Tony Hanson has spent his entire illustrious career at KYW Newsradio, covering breaking news including the World Trade Center attacks, the 1985 Move siege, the air crash death of US Sen. John Heinz, the Republican National Convention and related protests in 2000, as well as every aspect of the judicial system.
And he has earned many awards along the way.
Hanson won a Sigma Delta Chi national award for his coverage of the Move event. He’s won numerous awards from the Philadelphia Bar Association, the Pennsylvania Bar Association, and the New Jersey Bar Association for his reports on topics such as prison overcrowding, the death penalty, and child abuse.
In 1983, Tony received the prestigious William A. Schnader Memorial Award. He’s also received a Freedoms Foundation certificate of excellence, a UPI statewide first place award for sports coverage of Villanova University, and the New York Grand Award at the 1982 International Radio Festival with Larry Litwin for “Schools Strike Out.”
Hanson joined KYW as a desk assistant after graduating with a degree in communications from Temple University. He was soon promoted to writer correlator, and shortly thereafter to reporter.
Tony is a graduate of West Catholic High School in Philadelphia. He and his wife Martha have two daughters.
Our longtime colleague and friend Tony Hanson is retiring today, ending a storied, 37-year career at KYW Newsradio. Listen to our on-air tribute to this legendary reporter.
Federal authorities allege the six former officers, Thomas Liciardello, Brian Reynolds, Michael Spicer, Perry Betts, Linwood Norman and John Speiser were part of a violent racketeering conspiracy.
Officials note that today’s proceeding was far calmer than the previous one, during which the defendant had to be subdued by court deputies and police officers.
Prosecutors say the preliminary hearing for the defendants, charged with the March 5th murder of officer Robert Wilson III, will take at least several hours as prosecutors present video evidence, eyewitnesses, ballistics, crime scene, and autopsy results.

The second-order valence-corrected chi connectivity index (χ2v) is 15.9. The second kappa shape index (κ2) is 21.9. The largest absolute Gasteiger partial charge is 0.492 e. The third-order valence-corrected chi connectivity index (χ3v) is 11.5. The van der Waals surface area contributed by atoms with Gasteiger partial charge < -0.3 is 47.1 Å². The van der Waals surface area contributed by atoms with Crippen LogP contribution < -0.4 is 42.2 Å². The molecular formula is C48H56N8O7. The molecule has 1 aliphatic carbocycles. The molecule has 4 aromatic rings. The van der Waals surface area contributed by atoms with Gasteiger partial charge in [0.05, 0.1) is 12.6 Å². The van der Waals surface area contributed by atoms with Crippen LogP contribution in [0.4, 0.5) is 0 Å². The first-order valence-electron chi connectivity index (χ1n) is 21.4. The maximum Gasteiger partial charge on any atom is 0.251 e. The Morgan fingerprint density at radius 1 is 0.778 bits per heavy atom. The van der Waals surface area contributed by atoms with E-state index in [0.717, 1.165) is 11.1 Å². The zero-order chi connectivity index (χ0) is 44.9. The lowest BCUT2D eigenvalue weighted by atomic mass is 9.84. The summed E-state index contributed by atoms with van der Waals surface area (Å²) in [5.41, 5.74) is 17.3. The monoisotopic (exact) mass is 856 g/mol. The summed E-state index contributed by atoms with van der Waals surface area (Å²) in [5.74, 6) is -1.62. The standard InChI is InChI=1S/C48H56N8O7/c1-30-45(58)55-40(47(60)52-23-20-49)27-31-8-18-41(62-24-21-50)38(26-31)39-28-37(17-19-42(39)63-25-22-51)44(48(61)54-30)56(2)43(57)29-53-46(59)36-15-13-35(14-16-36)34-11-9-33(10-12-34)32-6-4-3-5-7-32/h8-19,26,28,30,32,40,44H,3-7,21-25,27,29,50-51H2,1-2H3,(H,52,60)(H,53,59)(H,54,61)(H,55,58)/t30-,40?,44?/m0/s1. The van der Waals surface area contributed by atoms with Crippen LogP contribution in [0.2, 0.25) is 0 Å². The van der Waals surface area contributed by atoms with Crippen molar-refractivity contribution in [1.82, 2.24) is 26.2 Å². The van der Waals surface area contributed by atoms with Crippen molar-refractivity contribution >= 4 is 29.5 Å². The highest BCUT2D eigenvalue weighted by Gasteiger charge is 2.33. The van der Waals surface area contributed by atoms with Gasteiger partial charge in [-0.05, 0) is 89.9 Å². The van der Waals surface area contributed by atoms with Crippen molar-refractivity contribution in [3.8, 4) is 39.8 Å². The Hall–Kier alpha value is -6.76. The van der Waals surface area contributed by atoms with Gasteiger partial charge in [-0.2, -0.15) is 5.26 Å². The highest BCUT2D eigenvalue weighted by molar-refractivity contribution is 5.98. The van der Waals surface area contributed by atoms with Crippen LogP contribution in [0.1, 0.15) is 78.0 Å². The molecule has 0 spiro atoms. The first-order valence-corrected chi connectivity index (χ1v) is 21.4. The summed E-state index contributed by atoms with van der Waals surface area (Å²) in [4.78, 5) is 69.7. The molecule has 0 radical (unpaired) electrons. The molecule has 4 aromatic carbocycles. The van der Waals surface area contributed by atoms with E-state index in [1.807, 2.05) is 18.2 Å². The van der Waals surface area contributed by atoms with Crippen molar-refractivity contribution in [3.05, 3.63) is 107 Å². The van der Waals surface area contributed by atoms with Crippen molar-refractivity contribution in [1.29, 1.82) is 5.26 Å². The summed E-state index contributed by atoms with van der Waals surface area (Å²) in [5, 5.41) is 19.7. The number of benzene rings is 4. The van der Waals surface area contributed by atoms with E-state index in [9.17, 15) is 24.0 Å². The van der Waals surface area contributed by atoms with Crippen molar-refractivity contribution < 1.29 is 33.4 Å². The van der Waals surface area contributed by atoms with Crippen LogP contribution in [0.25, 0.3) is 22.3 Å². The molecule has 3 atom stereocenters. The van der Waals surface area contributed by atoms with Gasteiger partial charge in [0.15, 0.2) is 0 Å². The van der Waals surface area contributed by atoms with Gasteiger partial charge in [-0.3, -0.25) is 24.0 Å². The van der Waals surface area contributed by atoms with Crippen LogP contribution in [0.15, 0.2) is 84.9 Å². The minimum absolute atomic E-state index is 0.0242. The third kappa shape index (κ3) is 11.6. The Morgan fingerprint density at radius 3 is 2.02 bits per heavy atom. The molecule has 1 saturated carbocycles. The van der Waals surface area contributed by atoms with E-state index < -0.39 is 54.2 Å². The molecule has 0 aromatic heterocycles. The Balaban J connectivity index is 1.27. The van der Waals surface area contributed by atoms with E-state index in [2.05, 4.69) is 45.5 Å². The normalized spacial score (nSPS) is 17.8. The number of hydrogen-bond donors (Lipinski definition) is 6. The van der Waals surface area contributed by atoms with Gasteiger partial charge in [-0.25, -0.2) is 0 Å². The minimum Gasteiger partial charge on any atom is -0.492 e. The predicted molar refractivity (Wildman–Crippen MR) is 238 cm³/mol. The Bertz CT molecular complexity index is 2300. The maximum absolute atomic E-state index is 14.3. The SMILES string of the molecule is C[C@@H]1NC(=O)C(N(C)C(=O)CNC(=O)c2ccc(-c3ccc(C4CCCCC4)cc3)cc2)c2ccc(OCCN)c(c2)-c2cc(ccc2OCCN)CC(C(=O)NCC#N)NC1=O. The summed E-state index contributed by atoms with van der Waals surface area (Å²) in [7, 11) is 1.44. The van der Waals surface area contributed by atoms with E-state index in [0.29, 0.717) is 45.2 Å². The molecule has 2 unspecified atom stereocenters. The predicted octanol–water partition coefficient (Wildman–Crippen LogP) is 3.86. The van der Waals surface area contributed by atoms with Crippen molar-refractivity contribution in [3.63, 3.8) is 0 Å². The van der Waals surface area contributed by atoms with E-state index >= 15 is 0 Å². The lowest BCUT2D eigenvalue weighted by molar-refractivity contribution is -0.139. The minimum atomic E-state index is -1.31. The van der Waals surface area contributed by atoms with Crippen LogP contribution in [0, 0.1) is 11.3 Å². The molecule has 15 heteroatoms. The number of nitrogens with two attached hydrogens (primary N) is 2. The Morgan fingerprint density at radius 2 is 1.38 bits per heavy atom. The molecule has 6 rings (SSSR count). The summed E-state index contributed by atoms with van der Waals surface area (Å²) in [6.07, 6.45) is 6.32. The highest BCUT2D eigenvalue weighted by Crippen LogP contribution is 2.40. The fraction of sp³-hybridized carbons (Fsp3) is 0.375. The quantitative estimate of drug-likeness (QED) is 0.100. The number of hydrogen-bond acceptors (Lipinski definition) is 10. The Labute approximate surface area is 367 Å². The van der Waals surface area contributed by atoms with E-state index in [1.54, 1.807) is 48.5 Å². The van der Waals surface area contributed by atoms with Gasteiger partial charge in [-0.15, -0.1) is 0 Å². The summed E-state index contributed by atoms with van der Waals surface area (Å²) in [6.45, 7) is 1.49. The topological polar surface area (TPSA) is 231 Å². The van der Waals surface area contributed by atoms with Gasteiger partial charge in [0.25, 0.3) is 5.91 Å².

Hubbard is already awaiting trial in Hawaii for what was dubbed the Stevie Wonder Blunder. Federal authorities allege The University of Hawaii was duped into paying $200,000 upfront in 2012 to secure Wonder’s commitment, but authorities say Hubbard didn’t represent Stevie Wonder — it was a con.
A federal judge has sentenced a former Philadelphia Traffic Court Judge Willie Singletary to 20 months in prison.
The federal judge granted a prosecution motion to dismiss a couple of charges in a police corruption case that has ensnared six former Philadelphia narcotics officers.
The defendants are accused of using force and their positions as police officers to steal money, property, and drugs from drug dealers.
The US Attorney in Philadelphia has targeted 25 of Philadelphia’s most popular restaurants for review of their compliance with the Americans with Disabilities Act.
North Phila. Daycare Operator Gets Time Served in Manslaughter Case, Now Heading to Prison For Fraud
Tianna Edwards, 32, pleaded guilty in federal court to stealing over $1 million in government funds. She also pleaded guilty in state court in the 2012 death of a seven-year-old boy.
Prosecutor Bridget Kirn says the defendant’s motive was money for her recording studio – performing under the name “Black Madam” – and for expensive cars.
Padge Victoria Windslowe was convicted of third-degree murder, aggravated assault, and other crimes.
Closing Arguments Presented in Philadelphia Trial of Woman Accused of Killing Another With Butt Injections
Padge Victoria Windslowe has repeatedly claimed that one victim had been drinking heavily prior to the procedure, suggesting that was the cause of the woman’s death.
But the prosecutor in the case acknowledges that these new accusations are now outside the statute of limitations.
Padge Victoria Windslowe was scheduled to return to the witness stand Monday for cross examination, but after an unexplained morning delay a court crier announced the defendant is ill.